News Release 

Method discovered to reactivate tumour fighting genes 'silenced' by cancer

Scientists at UCL have developed a method to reactivate 'tumour suppressor' genes, which are switched off by cancer cells -- a finding which could lead to new targeted biotherapies for cancer

University College London

Scientists at UCL have developed a method to reactivate 'tumour suppressor' genes, which are switched off by cancer cells - a finding which could lead to new targeted biotherapies for cancer.

In the study, published in Nature Structural and Molecular Biology, researchers at UCL Cancer Institute and the Cancer Research UK UCL Centre aimed to identify ways to block the function of a regulatory protein called PRC2 (Polycomb repressive complex 2).

Healthy cells use PRC2 to silence genes whose instructions should only be read by other cell types. Cancer cells 'hijack' this silencing function of PRC2 to switch off 'tumour suppressor' genes. When active, these genes stop cells from dividing, so if PRC2 could be removed from these genes it could halt tumour growth.

Using healthy cells grown in the lab, the researchers found that PRC2 also binds to RNA, the information molecule that is produced by active genes. When PRC2 binds RNA, it can no longer bind and silence the gene.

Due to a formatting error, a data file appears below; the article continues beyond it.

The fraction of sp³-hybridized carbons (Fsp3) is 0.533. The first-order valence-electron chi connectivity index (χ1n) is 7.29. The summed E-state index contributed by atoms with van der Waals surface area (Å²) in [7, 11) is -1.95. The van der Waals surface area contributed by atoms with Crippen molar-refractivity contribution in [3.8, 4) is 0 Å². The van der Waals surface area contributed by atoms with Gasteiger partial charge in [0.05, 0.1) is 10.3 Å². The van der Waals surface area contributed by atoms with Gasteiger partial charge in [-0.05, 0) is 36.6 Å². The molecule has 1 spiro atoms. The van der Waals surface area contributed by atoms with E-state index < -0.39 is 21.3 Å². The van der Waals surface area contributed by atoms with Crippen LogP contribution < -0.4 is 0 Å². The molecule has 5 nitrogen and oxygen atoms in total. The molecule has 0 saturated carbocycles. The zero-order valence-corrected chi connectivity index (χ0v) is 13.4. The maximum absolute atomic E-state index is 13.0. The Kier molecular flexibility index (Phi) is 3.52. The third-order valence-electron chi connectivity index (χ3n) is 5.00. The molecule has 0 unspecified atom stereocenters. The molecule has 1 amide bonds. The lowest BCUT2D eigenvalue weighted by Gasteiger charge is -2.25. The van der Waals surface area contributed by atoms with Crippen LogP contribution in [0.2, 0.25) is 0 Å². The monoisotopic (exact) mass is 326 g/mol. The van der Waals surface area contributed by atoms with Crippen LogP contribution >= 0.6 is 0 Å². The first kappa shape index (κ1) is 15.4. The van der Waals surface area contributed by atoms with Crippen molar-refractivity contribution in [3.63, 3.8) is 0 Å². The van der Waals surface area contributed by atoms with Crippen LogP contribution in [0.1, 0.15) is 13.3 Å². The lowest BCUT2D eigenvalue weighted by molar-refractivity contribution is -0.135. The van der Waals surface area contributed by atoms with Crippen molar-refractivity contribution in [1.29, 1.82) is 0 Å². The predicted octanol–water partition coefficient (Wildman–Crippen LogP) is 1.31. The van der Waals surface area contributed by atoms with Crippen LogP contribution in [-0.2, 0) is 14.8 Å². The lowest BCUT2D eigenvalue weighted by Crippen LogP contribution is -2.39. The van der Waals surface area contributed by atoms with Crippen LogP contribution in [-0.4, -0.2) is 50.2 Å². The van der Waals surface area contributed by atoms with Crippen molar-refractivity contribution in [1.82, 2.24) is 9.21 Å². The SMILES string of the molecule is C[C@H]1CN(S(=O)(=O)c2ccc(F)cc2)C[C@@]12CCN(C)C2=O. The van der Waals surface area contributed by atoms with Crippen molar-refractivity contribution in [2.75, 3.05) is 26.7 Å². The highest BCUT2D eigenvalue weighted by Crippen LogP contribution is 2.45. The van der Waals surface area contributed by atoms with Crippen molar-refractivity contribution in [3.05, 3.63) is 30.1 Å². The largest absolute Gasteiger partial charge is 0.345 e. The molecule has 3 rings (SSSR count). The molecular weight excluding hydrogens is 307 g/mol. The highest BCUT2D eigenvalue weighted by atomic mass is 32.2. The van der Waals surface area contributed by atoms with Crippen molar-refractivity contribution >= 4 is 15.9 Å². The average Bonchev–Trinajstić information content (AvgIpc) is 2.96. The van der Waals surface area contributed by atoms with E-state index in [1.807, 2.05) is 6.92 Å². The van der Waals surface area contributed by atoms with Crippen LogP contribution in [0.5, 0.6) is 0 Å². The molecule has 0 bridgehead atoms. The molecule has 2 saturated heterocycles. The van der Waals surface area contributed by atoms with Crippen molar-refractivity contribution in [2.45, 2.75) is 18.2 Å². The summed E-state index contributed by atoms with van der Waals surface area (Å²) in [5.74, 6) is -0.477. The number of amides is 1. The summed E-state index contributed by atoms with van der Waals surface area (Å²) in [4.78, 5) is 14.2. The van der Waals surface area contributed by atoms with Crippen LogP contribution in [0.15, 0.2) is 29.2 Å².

Using cancer cells in the lab, the researchers used a protein called dCas9 (Cas9 endonuclease dead) to attach RNA to silenced tumour suppressor genes. The RNA specifically removed PRC2 from the tumour suppressor gene to which it was attached, reactivating the gene and stopping the cancer cells from dividing.

Lead author, Professor Richard Jenner (UCL Cancer Institute), said: "Our discovery provides a way to precisely reverse cancerous gene silencing events, while leaving other genes switched off as they are supposed to be.

"The next steps are to test which cancer types this could be applied to and to develop a method that could be used to deliver the RNA and gene targeting agent to cancer cells in patients."

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The research was led by UCL Cancer Institute and the CRUK UCL Centre, with support from researchers at the Francis Crick Institute and the Institute of Functional Epigenetics, Germany. It was funded by grants from the European Research Council, Worldwide Cancer Research, Bloodwise, the Helmholtz Society, Cancer Research UK, the Medical Research Council and Wellcome.

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